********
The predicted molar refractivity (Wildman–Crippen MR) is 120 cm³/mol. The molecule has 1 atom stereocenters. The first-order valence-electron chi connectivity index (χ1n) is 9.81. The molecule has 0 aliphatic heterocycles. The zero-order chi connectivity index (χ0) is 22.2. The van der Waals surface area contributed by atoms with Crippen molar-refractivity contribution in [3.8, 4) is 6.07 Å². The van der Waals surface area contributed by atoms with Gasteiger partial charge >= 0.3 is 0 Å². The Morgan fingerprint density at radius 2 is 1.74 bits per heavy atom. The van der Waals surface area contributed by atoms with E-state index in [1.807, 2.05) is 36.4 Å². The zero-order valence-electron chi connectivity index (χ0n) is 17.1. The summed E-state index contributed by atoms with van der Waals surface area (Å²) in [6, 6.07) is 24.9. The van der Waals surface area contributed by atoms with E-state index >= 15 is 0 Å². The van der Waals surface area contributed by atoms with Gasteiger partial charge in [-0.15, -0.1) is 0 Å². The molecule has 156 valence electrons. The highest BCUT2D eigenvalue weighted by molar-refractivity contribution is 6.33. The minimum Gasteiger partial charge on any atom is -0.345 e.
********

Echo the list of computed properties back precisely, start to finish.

The predicted molar refractivity (Wildman–Crippen MR) is 120 cm³/mol. The molecule has 1 atom stereocenters. The first-order valence-electron chi connectivity index (χ1n) is 9.81. The molecule has 0 aliphatic heterocycles. The zero-order chi connectivity index (χ0) is 22.2. The van der Waals surface area contributed by atoms with Crippen molar-refractivity contribution in [3.8, 4) is 6.07 Å². The van der Waals surface area contributed by atoms with Gasteiger partial charge >= 0.3 is 0 Å². The Morgan fingerprint density at radius 2 is 1.74 bits per heavy atom. The van der Waals surface area contributed by atoms with E-state index in [1.807, 2.05) is 36.4 Å². The zero-order valence-electron chi connectivity index (χ0n) is 17.1. The summed E-state index contributed by atoms with van der Waals surface area (Å²) in [6, 6.07) is 24.9. The van der Waals surface area contributed by atoms with E-state index >= 15 is 0 Å². The van der Waals surface area contributed by atoms with Gasteiger partial charge in [-0.15, -0.1) is 0 Å². The molecule has 156 valence electrons. The highest BCUT2D eigenvalue weighted by molar-refractivity contribution is 6.33. The minimum Gasteiger partial charge on any atom is -0.345 e.